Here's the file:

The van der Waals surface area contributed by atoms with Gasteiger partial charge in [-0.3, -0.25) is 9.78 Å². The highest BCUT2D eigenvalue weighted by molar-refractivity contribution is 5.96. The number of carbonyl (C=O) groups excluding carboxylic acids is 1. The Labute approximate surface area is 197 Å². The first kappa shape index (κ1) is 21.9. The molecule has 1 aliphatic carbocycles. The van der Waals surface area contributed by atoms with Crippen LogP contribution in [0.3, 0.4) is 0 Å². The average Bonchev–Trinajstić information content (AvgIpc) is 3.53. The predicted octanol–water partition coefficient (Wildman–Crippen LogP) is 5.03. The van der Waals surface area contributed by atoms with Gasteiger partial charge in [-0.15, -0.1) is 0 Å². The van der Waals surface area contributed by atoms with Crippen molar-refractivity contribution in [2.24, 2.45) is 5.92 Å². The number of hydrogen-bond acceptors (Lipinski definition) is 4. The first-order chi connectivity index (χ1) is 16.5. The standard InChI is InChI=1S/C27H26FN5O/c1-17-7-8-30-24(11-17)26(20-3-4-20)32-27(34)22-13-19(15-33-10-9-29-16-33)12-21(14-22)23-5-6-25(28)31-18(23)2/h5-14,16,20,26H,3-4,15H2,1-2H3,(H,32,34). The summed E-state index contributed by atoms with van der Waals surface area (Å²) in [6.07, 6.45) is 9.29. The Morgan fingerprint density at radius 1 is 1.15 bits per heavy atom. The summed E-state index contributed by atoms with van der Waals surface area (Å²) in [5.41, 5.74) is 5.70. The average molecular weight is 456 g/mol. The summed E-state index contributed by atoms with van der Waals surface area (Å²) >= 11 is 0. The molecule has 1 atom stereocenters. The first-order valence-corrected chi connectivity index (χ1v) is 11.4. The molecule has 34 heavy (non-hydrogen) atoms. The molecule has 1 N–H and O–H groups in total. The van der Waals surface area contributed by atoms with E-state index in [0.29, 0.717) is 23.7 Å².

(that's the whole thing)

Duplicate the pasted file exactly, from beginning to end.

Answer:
The van der Waals surface area contributed by atoms with Gasteiger partial charge in [-0.3, -0.25) is 9.78 Å². The highest BCUT2D eigenvalue weighted by molar-refractivity contribution is 5.96. The number of carbonyl (C=O) groups excluding carboxylic acids is 1. The Labute approximate surface area is 197 Å². The first kappa shape index (κ1) is 21.9. The molecule has 1 aliphatic carbocycles. The van der Waals surface area contributed by atoms with Crippen LogP contribution in [0.3, 0.4) is 0 Å². The average Bonchev–Trinajstić information content (AvgIpc) is 3.53. The predicted octanol–water partition coefficient (Wildman–Crippen LogP) is 5.03. The van der Waals surface area contributed by atoms with Gasteiger partial charge in [-0.15, -0.1) is 0 Å². The van der Waals surface area contributed by atoms with Crippen molar-refractivity contribution in [2.24, 2.45) is 5.92 Å². The number of hydrogen-bond acceptors (Lipinski definition) is 4. The first-order chi connectivity index (χ1) is 16.5. The standard InChI is InChI=1S/C27H26FN5O/c1-17-7-8-30-24(11-17)26(20-3-4-20)32-27(34)22-13-19(15-33-10-9-29-16-33)12-21(14-22)23-5-6-25(28)31-18(23)2/h5-14,16,20,26H,3-4,15H2,1-2H3,(H,32,34). The summed E-state index contributed by atoms with van der Waals surface area (Å²) in [6.07, 6.45) is 9.29. The Morgan fingerprint density at radius 1 is 1.15 bits per heavy atom. The summed E-state index contributed by atoms with van der Waals surface area (Å²) in [5.41, 5.74) is 5.70. The average molecular weight is 456 g/mol. The summed E-state index contributed by atoms with van der Waals surface area (Å²) >= 11 is 0. The molecule has 1 atom stereocenters. The first-order valence-corrected chi connectivity index (χ1v) is 11.4. The molecule has 34 heavy (non-hydrogen) atoms. The molecule has 1 N–H and O–H groups in total. The van der Waals surface area contributed by atoms with E-state index in [0.29, 0.717) is 23.7 Å².